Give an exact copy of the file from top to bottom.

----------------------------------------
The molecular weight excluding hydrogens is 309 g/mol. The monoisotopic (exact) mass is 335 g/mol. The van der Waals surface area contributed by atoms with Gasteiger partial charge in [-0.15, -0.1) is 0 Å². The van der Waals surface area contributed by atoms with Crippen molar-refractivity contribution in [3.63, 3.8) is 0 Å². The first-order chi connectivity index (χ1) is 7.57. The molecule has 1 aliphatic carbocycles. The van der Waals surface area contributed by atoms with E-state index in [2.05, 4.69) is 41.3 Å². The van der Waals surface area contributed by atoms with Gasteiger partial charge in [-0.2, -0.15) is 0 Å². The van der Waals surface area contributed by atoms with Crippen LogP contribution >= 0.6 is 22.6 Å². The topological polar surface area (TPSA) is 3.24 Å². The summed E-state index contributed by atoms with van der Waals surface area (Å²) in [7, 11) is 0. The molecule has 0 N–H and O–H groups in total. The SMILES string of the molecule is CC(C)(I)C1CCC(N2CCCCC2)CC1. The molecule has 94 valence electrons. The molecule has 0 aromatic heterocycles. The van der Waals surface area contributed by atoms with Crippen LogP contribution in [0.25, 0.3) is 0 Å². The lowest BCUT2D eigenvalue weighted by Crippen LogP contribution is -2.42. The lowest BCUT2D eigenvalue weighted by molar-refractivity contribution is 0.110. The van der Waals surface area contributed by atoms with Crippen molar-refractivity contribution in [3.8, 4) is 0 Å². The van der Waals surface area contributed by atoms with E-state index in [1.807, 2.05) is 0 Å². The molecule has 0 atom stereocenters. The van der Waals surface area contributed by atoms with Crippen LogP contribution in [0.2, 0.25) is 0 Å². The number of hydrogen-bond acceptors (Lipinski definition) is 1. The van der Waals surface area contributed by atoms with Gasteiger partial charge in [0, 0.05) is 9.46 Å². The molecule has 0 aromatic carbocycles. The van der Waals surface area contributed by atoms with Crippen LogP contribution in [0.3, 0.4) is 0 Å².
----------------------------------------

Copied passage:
The molecular weight excluding hydrogens is 309 g/mol. The monoisotopic (exact) mass is 335 g/mol. The van der Waals surface area contributed by atoms with Gasteiger partial charge in [-0.15, -0.1) is 0 Å². The van der Waals surface area contributed by atoms with Crippen molar-refractivity contribution in [3.63, 3.8) is 0 Å². The first-order chi connectivity index (χ1) is 7.57. The molecule has 1 aliphatic carbocycles. The van der Waals surface area contributed by atoms with E-state index in [2.05, 4.69) is 41.3 Å². The van der Waals surface area contributed by atoms with Gasteiger partial charge in [-0.2, -0.15) is 0 Å². The van der Waals surface area contributed by atoms with Crippen LogP contribution >= 0.6 is 22.6 Å². The topological polar surface area (TPSA) is 3.24 Å². The summed E-state index contributed by atoms with van der Waals surface area (Å²) in [7, 11) is 0. The molecule has 0 N–H and O–H groups in total. The SMILES string of the molecule is CC(C)(I)C1CCC(N2CCCCC2)CC1. The molecule has 94 valence electrons. The molecule has 0 aromatic heterocycles. The van der Waals surface area contributed by atoms with Crippen LogP contribution in [0.25, 0.3) is 0 Å². The lowest BCUT2D eigenvalue weighted by Crippen LogP contribution is -2.42. The lowest BCUT2D eigenvalue weighted by molar-refractivity contribution is 0.110. The van der Waals surface area contributed by atoms with Crippen molar-refractivity contribution in [3.8, 4) is 0 Å². The van der Waals surface area contributed by atoms with E-state index in [1.807, 2.05) is 0 Å². The molecule has 0 atom stereocenters. The van der Waals surface area contributed by atoms with Crippen LogP contribution in [0.2, 0.25) is 0 Å². The number of hydrogen-bond acceptors (Lipinski definition) is 1. The van der Waals surface area contributed by atoms with Gasteiger partial charge in [0, 0.05) is 9.46 Å². The molecule has 0 aromatic carbocycles. The van der Waals surface area contributed by atoms with Crippen LogP contribution in [0.3, 0.4) is 0 Å².